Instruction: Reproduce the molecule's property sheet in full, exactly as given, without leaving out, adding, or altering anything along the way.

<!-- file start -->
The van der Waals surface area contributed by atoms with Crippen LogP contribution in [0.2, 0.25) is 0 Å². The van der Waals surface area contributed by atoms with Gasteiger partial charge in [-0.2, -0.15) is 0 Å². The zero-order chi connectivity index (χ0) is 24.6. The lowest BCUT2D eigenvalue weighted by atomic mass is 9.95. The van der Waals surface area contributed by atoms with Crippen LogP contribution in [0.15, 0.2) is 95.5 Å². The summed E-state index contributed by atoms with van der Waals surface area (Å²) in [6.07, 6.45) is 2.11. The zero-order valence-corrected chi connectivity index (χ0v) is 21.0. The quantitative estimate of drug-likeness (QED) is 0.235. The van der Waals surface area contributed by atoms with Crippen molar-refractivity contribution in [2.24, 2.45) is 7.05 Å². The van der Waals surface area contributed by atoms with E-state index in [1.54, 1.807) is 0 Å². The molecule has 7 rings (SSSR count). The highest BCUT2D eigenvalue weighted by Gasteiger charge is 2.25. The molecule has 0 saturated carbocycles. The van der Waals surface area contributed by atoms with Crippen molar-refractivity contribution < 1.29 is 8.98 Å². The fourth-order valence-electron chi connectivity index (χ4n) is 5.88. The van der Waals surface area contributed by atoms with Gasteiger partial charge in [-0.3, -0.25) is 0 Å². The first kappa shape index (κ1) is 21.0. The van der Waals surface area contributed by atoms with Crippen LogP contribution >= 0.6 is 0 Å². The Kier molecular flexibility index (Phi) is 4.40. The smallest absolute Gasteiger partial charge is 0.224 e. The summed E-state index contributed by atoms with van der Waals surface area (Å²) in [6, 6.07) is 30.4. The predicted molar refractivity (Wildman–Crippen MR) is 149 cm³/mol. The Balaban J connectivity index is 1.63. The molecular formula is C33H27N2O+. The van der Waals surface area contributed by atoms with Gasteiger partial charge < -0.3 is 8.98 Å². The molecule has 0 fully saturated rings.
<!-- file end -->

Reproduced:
The van der Waals surface area contributed by atoms with Crippen LogP contribution in [0.2, 0.25) is 0 Å². The van der Waals surface area contributed by atoms with Gasteiger partial charge in [-0.2, -0.15) is 0 Å². The zero-order chi connectivity index (χ0) is 24.6. The lowest BCUT2D eigenvalue weighted by atomic mass is 9.95. The van der Waals surface area contributed by atoms with Crippen LogP contribution in [0.15, 0.2) is 95.5 Å². The summed E-state index contributed by atoms with van der Waals surface area (Å²) in [6.07, 6.45) is 2.11. The zero-order valence-corrected chi connectivity index (χ0v) is 21.0. The quantitative estimate of drug-likeness (QED) is 0.235. The van der Waals surface area contributed by atoms with Crippen molar-refractivity contribution in [2.24, 2.45) is 7.05 Å². The van der Waals surface area contributed by atoms with E-state index in [1.54, 1.807) is 0 Å². The molecule has 7 rings (SSSR count). The highest BCUT2D eigenvalue weighted by Gasteiger charge is 2.25. The molecule has 0 saturated carbocycles. The van der Waals surface area contributed by atoms with Crippen molar-refractivity contribution < 1.29 is 8.98 Å². The fourth-order valence-electron chi connectivity index (χ4n) is 5.88. The van der Waals surface area contributed by atoms with Gasteiger partial charge in [-0.3, -0.25) is 0 Å². The first kappa shape index (κ1) is 21.0. The van der Waals surface area contributed by atoms with Crippen LogP contribution >= 0.6 is 0 Å². The Kier molecular flexibility index (Phi) is 4.40. The smallest absolute Gasteiger partial charge is 0.224 e. The summed E-state index contributed by atoms with van der Waals surface area (Å²) in [6, 6.07) is 30.4. The predicted molar refractivity (Wildman–Crippen MR) is 149 cm³/mol. The Balaban J connectivity index is 1.63. The molecular formula is C33H27N2O+. The van der Waals surface area contributed by atoms with Gasteiger partial charge < -0.3 is 8.98 Å². The molecule has 0 fully saturated rings.